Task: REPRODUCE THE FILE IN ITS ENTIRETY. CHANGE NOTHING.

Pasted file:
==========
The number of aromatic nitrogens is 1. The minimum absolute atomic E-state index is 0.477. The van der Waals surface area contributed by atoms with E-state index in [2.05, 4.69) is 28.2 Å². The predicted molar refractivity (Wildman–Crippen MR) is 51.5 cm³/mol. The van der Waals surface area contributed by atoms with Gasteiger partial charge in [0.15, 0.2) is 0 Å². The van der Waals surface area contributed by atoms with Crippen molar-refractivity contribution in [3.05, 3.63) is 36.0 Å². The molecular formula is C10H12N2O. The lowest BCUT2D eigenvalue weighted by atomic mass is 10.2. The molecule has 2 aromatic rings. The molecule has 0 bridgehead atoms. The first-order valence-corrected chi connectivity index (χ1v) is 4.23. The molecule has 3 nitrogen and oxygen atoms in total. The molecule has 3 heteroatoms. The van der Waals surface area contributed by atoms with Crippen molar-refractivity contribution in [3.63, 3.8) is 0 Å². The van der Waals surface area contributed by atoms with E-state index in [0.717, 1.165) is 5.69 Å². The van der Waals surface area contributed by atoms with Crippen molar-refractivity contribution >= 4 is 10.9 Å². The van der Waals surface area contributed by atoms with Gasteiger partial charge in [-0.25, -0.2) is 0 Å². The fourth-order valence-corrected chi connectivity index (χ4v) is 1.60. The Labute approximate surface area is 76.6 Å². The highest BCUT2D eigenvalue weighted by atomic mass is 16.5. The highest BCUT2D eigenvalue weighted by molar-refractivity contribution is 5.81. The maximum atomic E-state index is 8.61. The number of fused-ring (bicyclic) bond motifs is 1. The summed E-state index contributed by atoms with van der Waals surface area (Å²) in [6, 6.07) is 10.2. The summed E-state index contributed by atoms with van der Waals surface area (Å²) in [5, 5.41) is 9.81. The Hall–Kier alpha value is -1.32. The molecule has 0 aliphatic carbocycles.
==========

The number of aromatic nitrogens is 1. The minimum absolute atomic E-state index is 0.477. The van der Waals surface area contributed by atoms with E-state index in [2.05, 4.69) is 28.2 Å². The predicted molar refractivity (Wildman–Crippen MR) is 51.5 cm³/mol. The van der Waals surface area contributed by atoms with Gasteiger partial charge in [0.15, 0.2) is 0 Å². The van der Waals surface area contributed by atoms with Crippen molar-refractivity contribution in [3.05, 3.63) is 36.0 Å². The molecular formula is C10H12N2O. The lowest BCUT2D eigenvalue weighted by atomic mass is 10.2. The molecule has 2 aromatic rings. The molecule has 0 bridgehead atoms. The first-order valence-corrected chi connectivity index (χ1v) is 4.23. The molecule has 3 nitrogen and oxygen atoms in total. The molecule has 3 heteroatoms. The van der Waals surface area contributed by atoms with Crippen molar-refractivity contribution in [3.63, 3.8) is 0 Å². The van der Waals surface area contributed by atoms with E-state index in [0.717, 1.165) is 5.69 Å². The van der Waals surface area contributed by atoms with Crippen molar-refractivity contribution >= 4 is 10.9 Å². The van der Waals surface area contributed by atoms with Gasteiger partial charge in [-0.25, -0.2) is 0 Å². The fourth-order valence-corrected chi connectivity index (χ4v) is 1.60. The Labute approximate surface area is 76.6 Å². The highest BCUT2D eigenvalue weighted by atomic mass is 16.5. The highest BCUT2D eigenvalue weighted by molar-refractivity contribution is 5.81. The maximum atomic E-state index is 8.61. The number of fused-ring (bicyclic) bond motifs is 1. The summed E-state index contributed by atoms with van der Waals surface area (Å²) in [6, 6.07) is 10.2. The summed E-state index contributed by atoms with van der Waals surface area (Å²) in [5, 5.41) is 9.81. The Hall–Kier alpha value is -1.32. The molecule has 0 aliphatic carbocycles.